Tuesday, January 21, 2014

Marie (Gautherot) Gagey, French Serial Killer - 1854

Executed at Dijon Oct. 7, 1854; convicted of five murders.


FULL TEXT: The court of assizes of the Cote d’Or, has just been occupied three days (says Galignani) in the trial of a woman named [Marie] Gagey, aged thirty-five, for poisoning an old man named Dougerelles, formerly a workman at the Imperial printing office, lived for some years at Semur on a pension of 600 fr., and had besides a considerable sum in his possession. In September last year he resolved to remove to Arnay-sous-Vitteaux, and he arranged to board and lodge in a public house kept by the woman and her husband. He went there on the 2nd October, and took with him in his portmanteau a sum of 9500 fr., chiefly in gold.

The woman knew that he was well to do, but she asked her servant who carried his portmanteau up stairs if it was heavy, and if she had not heard money chink in it. On being answered in the affirmative, she said “He is well off, the old fellow!” and she subsequently told another person that her new lodger had at least 3000 fr. Some days after Dougerolles, after breakfasting, was seized with violent vomitings and pains in the bowels. The medical man who was called in did not doubt for a moment that he had been poisoned. He employed all the resources of his art; but the old man died after a few hours’ of dreadful sufferings. The next day the judge de paix went to put the seals on his effects, and found that his portmanteau had been forced open, and it contained no money at all, nor anything of value.

It immediately became rumoured, that the map had been poisoned and robbed. On this, some gendarmes were placed in the house to prevent anything from being touched until a judicial investigation could be made, After a while, the woman taking advantage of a moment in which she thought herself unobserved, slipped a little packet from a cupboard into her pockets. The packet was seized, and was found to contain arsenic. Questioned as to how the become possessed of the poison, then stated that she had found it, in the presence of a neighbour, under the bed of Dougerelles, a few days before his death; but the neighbour positively denied that she had done anything of the kind. She was arrested, and the body of the deceased was examined. The stomach exhibited all the signs of poisoning, and a considerable quantity of arsenic was found in its contents. Arsenic was also found in what he had thrown up.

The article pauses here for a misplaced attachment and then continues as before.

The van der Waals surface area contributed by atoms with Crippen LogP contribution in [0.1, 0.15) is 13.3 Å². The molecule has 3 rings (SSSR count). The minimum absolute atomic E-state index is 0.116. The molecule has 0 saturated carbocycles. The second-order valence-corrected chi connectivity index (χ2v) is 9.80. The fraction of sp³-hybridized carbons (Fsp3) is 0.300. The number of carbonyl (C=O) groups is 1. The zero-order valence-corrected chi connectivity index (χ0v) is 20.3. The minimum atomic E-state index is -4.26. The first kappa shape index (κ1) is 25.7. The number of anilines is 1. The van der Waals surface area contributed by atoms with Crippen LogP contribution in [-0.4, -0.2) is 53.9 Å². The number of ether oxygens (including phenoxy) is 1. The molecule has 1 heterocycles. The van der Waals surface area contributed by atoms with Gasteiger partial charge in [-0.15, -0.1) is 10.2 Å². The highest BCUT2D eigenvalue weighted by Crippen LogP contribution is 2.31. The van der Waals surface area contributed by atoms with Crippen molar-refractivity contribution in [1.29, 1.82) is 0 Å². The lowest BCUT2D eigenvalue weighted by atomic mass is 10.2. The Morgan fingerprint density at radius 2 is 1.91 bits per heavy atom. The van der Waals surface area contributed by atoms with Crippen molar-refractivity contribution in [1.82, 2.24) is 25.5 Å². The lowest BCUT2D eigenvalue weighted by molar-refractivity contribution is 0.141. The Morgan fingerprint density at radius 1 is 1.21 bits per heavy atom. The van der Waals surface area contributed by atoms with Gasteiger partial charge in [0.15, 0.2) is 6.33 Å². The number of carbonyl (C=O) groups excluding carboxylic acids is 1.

The arsenic, it appeared, had been put in some coffee, and this coffee had been prepared by the woman. Before the man’s death she had been inconvenienced for money; immediately after it she paid a creditor 200 fr., her husband paid another 507 [semi-legible] fr., and on searching her house about 700 fr., were found.

Moreover, part of the man’s clothes were discovered secreted on her premises, after her arrest, it was discovered that in April, 1845 one of her husband’s aunts named Claudine, died suddenly, and with all the symptoms of poisoning, after being attended by her, her husband being the woman’s heir. In December, 1849, she went to visit another aunt of her husband, to whom he was also heir, named Reine Comrad. When she arrived Reine was in good health; but on accepting some bread and wine, offered by the woman for her breakfast, she was seized with rocking  pains in her bowels, and after repeating vomitings and frightful sufferings, died. In March 1851, one of the woman’s own children, a girl aged only fourteen days, was suddenly seized with vomitings, and died. In May, 1852, another of her children, a boy, aged four days, was also seized with vomitings, and died.

The bodies of the two women and the two children were dug up, and in the bowels of all arsenic was found. In addition to all this there was strong reasons to suspect that the accused had, in 1845, poisoned a woman named Bernard to whom her husband owed a life rent of 300 fr.; that woman having been taken ill after being visited by her, and having died with all the symptoms of poisoning. The jury brought in a verdict of guilty, and the court condemned the woman to death.

[“A Female Poisoner.” Colonial Times (Hobart Town, Tasmania, Australia), Dec. 28, 1854, p. 2]


Marie Gagey was convicted of 5 murders and executed, according to a 2012 article in La Bien Public.

[“L’aubergiste de Vitteaux manipulait de l’arsenic aussi,” La Bien Public, Nov. 3, 2012]

1845 – Mme. Bernard, creditor
Apr. 1845 – Claudine, aunt
Dec. 1849 – Reine Comrade, aunt
Mar. 1851 – girl, 14 days
May 1852 – boy, 4 days
Sep. 1853 – M. Dougerelles, lodger


Executed Oct. 7, 1854

EXCERPT: Le 7 octobre 1854, Marie Gagey était extraite de la maison de justice de Dijon et conduite par les gendarmes et les exécuteurs des arrêts criminels des départements de la Côte-d'Or et du Doubs sur les lieux de l'exécution. [Adelayde, “Marie Gautherot épouse Gagey empoisonneuse de ses enfant – 1854,” 19 Avr. 2016]

Charles Marques, “L'aubergiste de Vitteaux avait empoisonné ses propres enfants,” Apr. 20, 2016



For more cases of this type, see Serial Baby-Killer Moms.


More cases: Female Serial Killers Executed


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